A case example of treating hypothermia.
An approximately 16-week-old neutered male domestic shorthaired kitten was presented to the hospital by a good Samaritan who found it minimally responsive outside on a typical winter day in the Finger Lakes region of New York.
1. A kitten (not the one in this case) in a warm waterbed. To make this waterbed, fill a stainless steel bowl with warm water and then place the bowl inside a large plastic bag. Tie the plastic bag and wrap it around the bowl to allow the patient to lie comfortably on the waterbed. If prolonged use is expected, place a towel between the plastic bag and the patient to prevent thermal injury.
Initial attempts to place central and peripheral venous catheters were unsuccessful. So an intraosseous catheter was placed in the left proximal femur. Then, warmed isotonic crystalloid fluid was intravenously administered at a rate of 5 ml/kg over 20 minutes. Additionally a 10 ml/kg warm water retention enema was given, and a warm waterbed was fashioned for the patient (Figure 1). After 20 minutes, the patient's body temperature was 94.7 F (34.8 C), heart rate was 156 beats/min, respiratory rate was 24 breaths/min, and Doppler blood pressure was 68 mm Hg systolic.
An additional 5 ml/kg intravenous infusion of warmed isotonic crystalloid was infused over 20 minutes. After this second infusion, the patient's body temperature was 98.3 F (36.8 C), heart rate was 172 beats/min, respiratory rate was 28 breaths/min, and systolic Doppler blood pressure was 89 mm Hg. At this point, active rewarming interventions were withdrawn and passive warming with blankets was applied.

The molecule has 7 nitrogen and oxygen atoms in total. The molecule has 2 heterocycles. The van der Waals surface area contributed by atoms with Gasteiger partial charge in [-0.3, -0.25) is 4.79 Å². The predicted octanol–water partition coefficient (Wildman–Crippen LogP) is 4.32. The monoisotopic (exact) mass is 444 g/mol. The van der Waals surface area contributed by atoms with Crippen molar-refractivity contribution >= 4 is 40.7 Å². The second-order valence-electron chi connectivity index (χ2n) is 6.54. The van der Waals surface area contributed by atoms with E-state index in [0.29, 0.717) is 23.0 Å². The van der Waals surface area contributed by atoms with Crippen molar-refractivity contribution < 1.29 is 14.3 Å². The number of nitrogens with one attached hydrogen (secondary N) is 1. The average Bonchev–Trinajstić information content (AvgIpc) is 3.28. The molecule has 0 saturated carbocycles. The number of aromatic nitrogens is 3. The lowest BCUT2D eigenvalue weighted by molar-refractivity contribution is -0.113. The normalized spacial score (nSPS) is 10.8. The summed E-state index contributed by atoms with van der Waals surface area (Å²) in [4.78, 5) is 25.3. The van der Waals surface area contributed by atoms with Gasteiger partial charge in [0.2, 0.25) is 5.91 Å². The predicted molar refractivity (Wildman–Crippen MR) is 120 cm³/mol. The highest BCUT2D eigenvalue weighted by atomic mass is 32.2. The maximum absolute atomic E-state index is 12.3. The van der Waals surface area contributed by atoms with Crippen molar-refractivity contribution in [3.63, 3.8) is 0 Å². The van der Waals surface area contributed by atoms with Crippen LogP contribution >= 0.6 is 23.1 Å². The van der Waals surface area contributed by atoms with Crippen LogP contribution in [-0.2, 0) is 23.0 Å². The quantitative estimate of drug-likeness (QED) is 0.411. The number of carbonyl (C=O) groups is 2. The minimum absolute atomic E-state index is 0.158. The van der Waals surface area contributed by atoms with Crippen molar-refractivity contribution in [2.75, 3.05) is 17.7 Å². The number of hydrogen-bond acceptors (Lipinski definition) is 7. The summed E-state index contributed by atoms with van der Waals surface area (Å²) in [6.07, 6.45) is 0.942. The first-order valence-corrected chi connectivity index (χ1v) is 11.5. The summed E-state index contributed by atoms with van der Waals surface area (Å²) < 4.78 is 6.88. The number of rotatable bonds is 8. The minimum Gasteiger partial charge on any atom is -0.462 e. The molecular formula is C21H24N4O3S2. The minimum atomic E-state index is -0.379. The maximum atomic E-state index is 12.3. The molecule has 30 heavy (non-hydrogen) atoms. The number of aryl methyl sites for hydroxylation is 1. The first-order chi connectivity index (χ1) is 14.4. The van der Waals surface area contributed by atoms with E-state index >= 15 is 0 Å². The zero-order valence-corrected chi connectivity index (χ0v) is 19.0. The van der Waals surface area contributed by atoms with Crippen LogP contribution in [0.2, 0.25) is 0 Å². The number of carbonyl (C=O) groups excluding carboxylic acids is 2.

Isotonic crystalloid fluid was administered as an intravenous constant-rate infusion at a rate calculated to provide both daily requirements (about 45 ml/kg/day) and correct dehydration (5%) over 12 hours. Potassium chloride at a dose of 0.5 mEq/kg/hr was administered as an intravenous constant-rate infusion for six hours.
A secondary survey found no musculoskeletal abnormalities, and a microchip was detected with routine scanning. The owners were contacted, and they reported that the kitten—named D'Artagnan—had accidentally escaped their house about 36 hours before presentation.
Venous blood gas, lactate, electrolyte, and renal values were reevaluated about six hours after presentation, and all biochemical abnormalities had resolved. Additionally, D'Artagnan's vital signs had normalized, and the kitten readily ate kitten food without complications. D'Artagnan was reunited with his family, and subsequently discharged the next day.